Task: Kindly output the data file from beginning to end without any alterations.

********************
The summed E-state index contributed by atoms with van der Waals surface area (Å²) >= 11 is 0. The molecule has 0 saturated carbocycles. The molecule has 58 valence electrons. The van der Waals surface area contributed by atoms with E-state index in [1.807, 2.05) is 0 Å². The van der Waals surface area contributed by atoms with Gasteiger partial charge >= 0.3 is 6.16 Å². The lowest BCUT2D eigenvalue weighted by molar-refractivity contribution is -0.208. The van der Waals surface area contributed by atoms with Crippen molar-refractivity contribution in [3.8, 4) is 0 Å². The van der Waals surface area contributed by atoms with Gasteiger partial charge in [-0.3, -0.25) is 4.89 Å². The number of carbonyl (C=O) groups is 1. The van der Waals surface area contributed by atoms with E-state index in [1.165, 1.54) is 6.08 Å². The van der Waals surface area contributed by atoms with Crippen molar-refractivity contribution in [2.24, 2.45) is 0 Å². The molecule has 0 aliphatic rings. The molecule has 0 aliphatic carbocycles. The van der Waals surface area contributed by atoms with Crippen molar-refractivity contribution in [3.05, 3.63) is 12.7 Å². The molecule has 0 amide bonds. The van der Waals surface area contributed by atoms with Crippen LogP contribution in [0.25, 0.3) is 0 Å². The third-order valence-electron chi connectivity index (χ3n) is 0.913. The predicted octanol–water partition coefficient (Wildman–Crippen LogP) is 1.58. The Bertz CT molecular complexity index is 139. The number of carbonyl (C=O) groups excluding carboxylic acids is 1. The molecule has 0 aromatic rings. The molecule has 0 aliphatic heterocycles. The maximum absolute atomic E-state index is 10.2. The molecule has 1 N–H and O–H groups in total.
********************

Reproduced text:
The summed E-state index contributed by atoms with van der Waals surface area (Å²) >= 11 is 0. The molecule has 0 saturated carbocycles. The molecule has 58 valence electrons. The van der Waals surface area contributed by atoms with E-state index in [1.807, 2.05) is 0 Å². The van der Waals surface area contributed by atoms with Gasteiger partial charge >= 0.3 is 6.16 Å². The lowest BCUT2D eigenvalue weighted by molar-refractivity contribution is -0.208. The van der Waals surface area contributed by atoms with Crippen molar-refractivity contribution in [3.8, 4) is 0 Å². The van der Waals surface area contributed by atoms with Gasteiger partial charge in [-0.3, -0.25) is 4.89 Å². The number of carbonyl (C=O) groups is 1. The van der Waals surface area contributed by atoms with E-state index in [1.165, 1.54) is 6.08 Å². The van der Waals surface area contributed by atoms with Crippen molar-refractivity contribution in [2.24, 2.45) is 0 Å². The molecule has 0 aliphatic rings. The molecule has 0 aliphatic carbocycles. The van der Waals surface area contributed by atoms with Crippen molar-refractivity contribution in [3.05, 3.63) is 12.7 Å². The molecule has 0 amide bonds. The van der Waals surface area contributed by atoms with Crippen LogP contribution in [0.25, 0.3) is 0 Å². The third-order valence-electron chi connectivity index (χ3n) is 0.913. The predicted octanol–water partition coefficient (Wildman–Crippen LogP) is 1.58. The Bertz CT molecular complexity index is 139. The number of carbonyl (C=O) groups excluding carboxylic acids is 1. The molecule has 0 aromatic rings. The molecule has 0 aliphatic heterocycles. The maximum absolute atomic E-state index is 10.2. The molecule has 1 N–H and O–H groups in total.